Freedman then went on a tour of Scotland and England playing exhibition matches and giving simultaneous displays, which included playing while blindfolded and playing mixed games of draughts and chess. In the Scottish Championship of 1900, Freedman lost a protracted match with Robert Stewart (who went on to win the Championship) 3-2 and 9 games drawn, with two of these games lasting more than five hours each. In 1901 Freedman challenged the World Champion Richard Jordan of Edinburgh to a match for the World Championship Title and this came to be played at Edinburgh, Scotland, commencing 12th July 1902. Richard Jordan scored first in game 6, with Freedman replying with a win in game 7. However, this was to be Freeman’s only won game, with Jordan scoring in games nine and seventeen, then suddenly Freedman collapsed losing further games twenty-three, twenty-four, twenty-seven and twenty-eight. Freedman sensationally resigned leaving eleven of the stipulated forty games unplayed.
Harry Freedman joined the Salvation Army around 1903 and travelled to South Africa with them shortly afterwards as a missionary to spread the Gospel. A newspaper article published in the “The Standard”, Krugersdorp, South Africa, during 1906 related ..
“In the Salvation Army Hall, Dingaan St. one of the wonderful trophies of grace and the Army’s work will give the story of his life. This particular individual is Captain Harry Freedman, the late renowned draughts and chess player, who as a professional player has given exhibitions in all the leading countries in Europe, as well as in the United States – but since his conversion he has given up playing, and had devoted all the time possible to Salvation Army work. By birth an orthodox Jew, Freeman is a Christian by conviction, but many Hebrews- for whom he has the warmest affection – have in various parts made a point of hearing him. He is not only an impressive speaker, but a fine singer, and through him many have already been drawn to Christ. The meeting will again be led by Captain Freedman”.
A correspondent to the “Draughts World” magazine in 1906 amends this account stating that: ““Harry” still loves a game, and at Krugersdorp he met Mr. G. Hosking of the Johannesburg YMCA Draughts club recently, and they played two friendly games, resulting in one win to Freedman and one draw. Freedman complimented Hosking as “the strongest player he has met yet in South Africa.”
A correspondent wrote from Belgravia, Johannesburg; that same year - “ I enclose the result of the tournament held in connection with the YMCA draughts club. We are having another early in June on the knock-out system which I think will be more interesting and satisfactory. All the players in the last tournament are as one man in saying that the best player came out on top. Mr. Hoskings is one of those quiet, honest, and straightforward men, and he is certainly the steadiest and most consistent player in the club.”
By 1910 Harry Freedman was still keeping in close touch with the game. At East London he give a simultaneous play where he contested 12 games of draughts and 12 games of chess, and succeeded in winning them all. He was residing in Johannesburg in 1911 and began editing a draughts column in the “Transvaal Weekly” newspaper, through which he arranged a match between the localities.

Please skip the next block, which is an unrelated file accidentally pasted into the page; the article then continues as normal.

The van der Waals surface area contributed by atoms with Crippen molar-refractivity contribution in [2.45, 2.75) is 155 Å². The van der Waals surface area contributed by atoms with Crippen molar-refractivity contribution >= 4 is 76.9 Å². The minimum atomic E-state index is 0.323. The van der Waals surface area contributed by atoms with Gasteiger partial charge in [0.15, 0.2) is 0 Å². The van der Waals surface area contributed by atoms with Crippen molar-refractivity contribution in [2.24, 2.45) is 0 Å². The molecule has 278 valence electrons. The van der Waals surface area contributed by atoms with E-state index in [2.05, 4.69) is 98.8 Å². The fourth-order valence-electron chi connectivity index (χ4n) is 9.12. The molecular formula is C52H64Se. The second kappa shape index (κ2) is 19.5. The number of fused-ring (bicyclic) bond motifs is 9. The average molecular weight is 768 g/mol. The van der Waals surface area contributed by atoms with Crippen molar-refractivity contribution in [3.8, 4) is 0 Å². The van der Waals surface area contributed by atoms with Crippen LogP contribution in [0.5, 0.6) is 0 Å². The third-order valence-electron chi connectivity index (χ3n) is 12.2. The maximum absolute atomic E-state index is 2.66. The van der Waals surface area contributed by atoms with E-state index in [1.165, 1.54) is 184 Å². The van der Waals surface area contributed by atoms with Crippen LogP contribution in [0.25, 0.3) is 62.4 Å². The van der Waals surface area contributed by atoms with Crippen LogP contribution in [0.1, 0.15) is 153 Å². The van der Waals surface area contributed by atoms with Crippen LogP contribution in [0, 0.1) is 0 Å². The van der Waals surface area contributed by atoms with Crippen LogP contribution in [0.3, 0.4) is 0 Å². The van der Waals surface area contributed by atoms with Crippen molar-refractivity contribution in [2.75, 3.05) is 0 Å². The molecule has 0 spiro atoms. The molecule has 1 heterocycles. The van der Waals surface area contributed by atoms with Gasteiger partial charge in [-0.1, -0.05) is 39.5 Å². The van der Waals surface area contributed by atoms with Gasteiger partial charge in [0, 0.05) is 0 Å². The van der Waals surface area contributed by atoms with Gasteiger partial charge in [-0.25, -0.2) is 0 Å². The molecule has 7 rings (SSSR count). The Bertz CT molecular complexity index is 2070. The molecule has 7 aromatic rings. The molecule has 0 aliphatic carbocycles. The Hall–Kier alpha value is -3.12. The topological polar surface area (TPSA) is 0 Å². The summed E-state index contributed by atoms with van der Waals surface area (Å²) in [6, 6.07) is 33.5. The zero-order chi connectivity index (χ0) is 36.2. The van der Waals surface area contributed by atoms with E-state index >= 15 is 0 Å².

Mr. J. Mc Callum captained a team of nine players residing in Johannesburg, while Mr. Freedman captained a team drawn from Pretoria, Vereniging, and Roodeport. Freedman defeated Mc Callum 3-0 & 1 draw in their individual match (See game below) while the overall result was a victory to Mc Callum’s team by 12 wins to 9 wins, and 8 games drawn. After the match it was decided to arrange a meeting to form a “Transvaal Draughts Association”.
Mc Callum Vs H. Freedman (Published in the “Draughts Would” 1911, G. 2547)
11-15 23-19 9-14 22-17 7-11 25-22 11-16 27-23 (26-23 more usual) 16-20 32-27 8-11 19-16 12x19 23x7 2x11 24-19 15x24 28x19 11-15 19-16 15-18 22x15 10x19 17x10 6x15 21-17 19-24 17-14 24-28 16-11 15-18 26-22 18x25 29x22 28-32 31-26 32x23 26x19 20-24 22-17 24-27 11-7 3x10 14x7 27-31 7-3 31-27 3-7 27-23 19-16 23-18 (5-9 best) 16-12 1-6 17-13 18-14 7x11 14x10 12-8 5-9 8-3 9-14 11-16 14-17 16-19 17-21 19-16 6-9 13x6 10x1 15-11 1-6 3-7 6-1 7-10 1-5 10-14 5-1 14-17 1-5 17-22 WW. (by 2nd Position)
The name John Mc Callum is interesting here, as there was a player by the same name that used to play with Freedman at the “Gorbals” Draughts Club in Glasgow, Scotland, and may have been the same person. Another player of the same surname, Wm. Mc Callum, with an address at “The Scotch Stores”, Corner of Jules and Long Streets, Jeppe's Extension, Johannesburg, had sent a number of problems to the “Draughts World” magazine for publication during this period 1910-1913.
A “Transvaal Championship” was held in 1912 at Johannesburg, with Mc Callum emerging as the winner over John Campbell in the final. Another entrant to this tournament was an Irishman called James Mc Cormack, who was reputed to be a former “North of Ireland Champion”, but of whom I can find no record here. A further Transvaal Championship of 1913 proved to be quite a success, held at the premises of the Nelscrust Dairy, Johannesburg, and opened by the Mayor. The final results of the 1913 championships were; H. Freedman 24 points, J. Haliburton 18pts, W. Mc Callum 18pts, J. Dobie 16pts, J. Mc Cormack 12pts, J. Campbell 9pts, and brothers’ H. Broer 8pts, and B. Broer 7pts. Freedman was also gaining laurels in the field of chess around Johannesburg, having won the Union Chess Club handicap tournament that year while playing from scratch, during which he lost one game out of 24 played!